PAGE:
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Create a Safe and Caring Climate for Students with Disabilities

Sophomore Jack Hishmeh was walking down a back hallway in Topeka High one day when he spotted a room he’d never seen before, a room with students in it. He stopped, walked in and introduced himself to the students. They were all students with disabilities, including cerebral palsy and Down Syndrome. He soon realized that these students had few friends and were starved for companionship.

Every day the students with disabilities ate their lunch in their classroom—Room 116. Why? Because when they had gone to the cafeteria, no other students would sit with them. Worse, yet, they were teased, ridiculed and bullied by some of the other students.

Jack is an activist. So he asked the students’ special needs teacher, Claudia Shover-Daly, what he could do. “How about you start with lunch,” she suggested.

60 percent of students with disabilities are bullied regularly:

Research shows that any student can be bullied. No reason for bullying is needed. But students who are somehow different are more likely to be bullied. Students who do not conform to gender stereotypes, for example, are bullied more than gender conforming students. Students from a different ethnic group than the majority are bullied more often, especially Asian students. And students with disabilities are the most bullied group in our schools today. In fact, about 60 percent of students with disabilities are bullied regularly, compared with 25 percent of all students.

Jack Hishmeh started eating lunch with the students in Room 116. And soon, Jack introduced his new friends to his old friends. By the end of the semester, they’d become the “lunch buddies,” and each student paired with a special needs student and took them to the cafeteria. There they had lunch with everybody else and were no longer bullied. “My students are much happier since Jack and his friends stepped in,” says teacher Shover-Daly.

But the story doesn’t end there. The next school year, the lunch buddies recruited more students and became “Special Opps”—short for special opportunities. They took the students with disabilities to school events that they otherwise would never have attended—games, plays and concerts. Then, “Special Opps” took on the challenge of refurbishing Room 116. Now it no longer looks like a storage room.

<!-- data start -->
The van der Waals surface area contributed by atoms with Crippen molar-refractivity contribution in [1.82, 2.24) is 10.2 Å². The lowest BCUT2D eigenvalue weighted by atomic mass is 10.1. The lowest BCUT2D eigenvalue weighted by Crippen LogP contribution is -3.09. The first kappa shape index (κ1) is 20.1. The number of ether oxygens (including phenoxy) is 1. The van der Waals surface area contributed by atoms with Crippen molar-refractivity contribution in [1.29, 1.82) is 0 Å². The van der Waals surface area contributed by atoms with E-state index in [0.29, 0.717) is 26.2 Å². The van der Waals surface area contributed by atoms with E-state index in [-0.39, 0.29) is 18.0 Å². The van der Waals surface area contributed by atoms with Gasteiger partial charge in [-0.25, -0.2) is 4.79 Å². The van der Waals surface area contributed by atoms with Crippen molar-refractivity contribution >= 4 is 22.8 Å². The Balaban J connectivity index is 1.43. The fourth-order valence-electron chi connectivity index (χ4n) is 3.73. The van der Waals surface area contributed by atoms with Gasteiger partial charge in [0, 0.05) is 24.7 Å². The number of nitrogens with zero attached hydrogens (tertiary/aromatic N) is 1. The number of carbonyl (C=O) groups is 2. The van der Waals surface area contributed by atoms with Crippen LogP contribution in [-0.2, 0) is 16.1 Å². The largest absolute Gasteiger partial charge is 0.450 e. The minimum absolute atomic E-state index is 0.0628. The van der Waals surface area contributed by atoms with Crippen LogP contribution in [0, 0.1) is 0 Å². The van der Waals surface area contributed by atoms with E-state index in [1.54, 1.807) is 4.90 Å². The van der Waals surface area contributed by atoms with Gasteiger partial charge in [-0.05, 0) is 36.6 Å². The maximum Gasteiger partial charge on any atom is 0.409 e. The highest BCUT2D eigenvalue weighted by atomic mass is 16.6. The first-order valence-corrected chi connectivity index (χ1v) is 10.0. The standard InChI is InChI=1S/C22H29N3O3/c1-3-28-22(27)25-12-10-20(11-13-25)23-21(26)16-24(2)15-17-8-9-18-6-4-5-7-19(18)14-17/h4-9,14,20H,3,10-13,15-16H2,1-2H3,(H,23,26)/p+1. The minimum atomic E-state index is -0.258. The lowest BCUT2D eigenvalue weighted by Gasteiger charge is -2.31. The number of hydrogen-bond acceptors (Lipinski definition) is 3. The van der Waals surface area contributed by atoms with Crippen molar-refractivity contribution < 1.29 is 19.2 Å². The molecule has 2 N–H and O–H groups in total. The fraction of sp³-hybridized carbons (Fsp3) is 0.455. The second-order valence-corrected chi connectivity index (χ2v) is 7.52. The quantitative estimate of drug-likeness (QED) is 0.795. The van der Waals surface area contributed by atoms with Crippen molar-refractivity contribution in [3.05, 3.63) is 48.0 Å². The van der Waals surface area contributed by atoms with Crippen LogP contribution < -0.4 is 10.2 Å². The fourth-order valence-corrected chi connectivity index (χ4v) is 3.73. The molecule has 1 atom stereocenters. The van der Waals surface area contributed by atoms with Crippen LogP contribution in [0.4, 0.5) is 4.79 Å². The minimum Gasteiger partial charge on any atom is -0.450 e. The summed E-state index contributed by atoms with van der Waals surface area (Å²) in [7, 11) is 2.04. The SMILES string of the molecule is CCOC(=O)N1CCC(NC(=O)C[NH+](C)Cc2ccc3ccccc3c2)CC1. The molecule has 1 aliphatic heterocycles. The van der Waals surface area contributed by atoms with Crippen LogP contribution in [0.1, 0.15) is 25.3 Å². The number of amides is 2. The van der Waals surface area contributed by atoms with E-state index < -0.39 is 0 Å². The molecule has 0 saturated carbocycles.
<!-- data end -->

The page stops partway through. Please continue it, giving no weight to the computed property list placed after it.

Jack and his friends were rewarded many fold with the friendship of the special needs students, who are, as Jack learned, “Overflowing with hope, joy and happiness.”

There are at least two lessons to be learned here.

Studies show that more than 50 percent of bullying situations stop when a peer intervenes:

First, students can be powerful allies with educators in preventing bullying in their schools and creating a climate in which every student is respected. Studies show that more than 50 percent of bullying situations stop when a peer intervenes. Studies also show most students don’t like to see bullying, but they may not know what to do on behalf of others. For this reason, the Pacer Center, one of the nation’s leading advocates for children with disabilities, provides “peer advocacy” resources for students.

It is a lesson in empathy and good citizenship:

The second lesson is that reaching out and connecting with students with disabilities, or any students who are isolated or shunned, is a character-building life lesson for our students. It is a lesson in empathy and good citizenship that is far more valuable than learning how to score higher on a standardized test.

Like Jack Hishmeh and his friends, let us make our schools safer and more caring places for all students, including those amazing students with disabilities.

Take the Pledge:

Take the pledge to change school climate and let’s make our schools Bully Free!


Steps to Stop and Prevent Bullying

  1. Pay attention.
  2. Don’t ignore it
  3. When you see something – do something.
  4. Remain calm.
  5. Deal with students individually.

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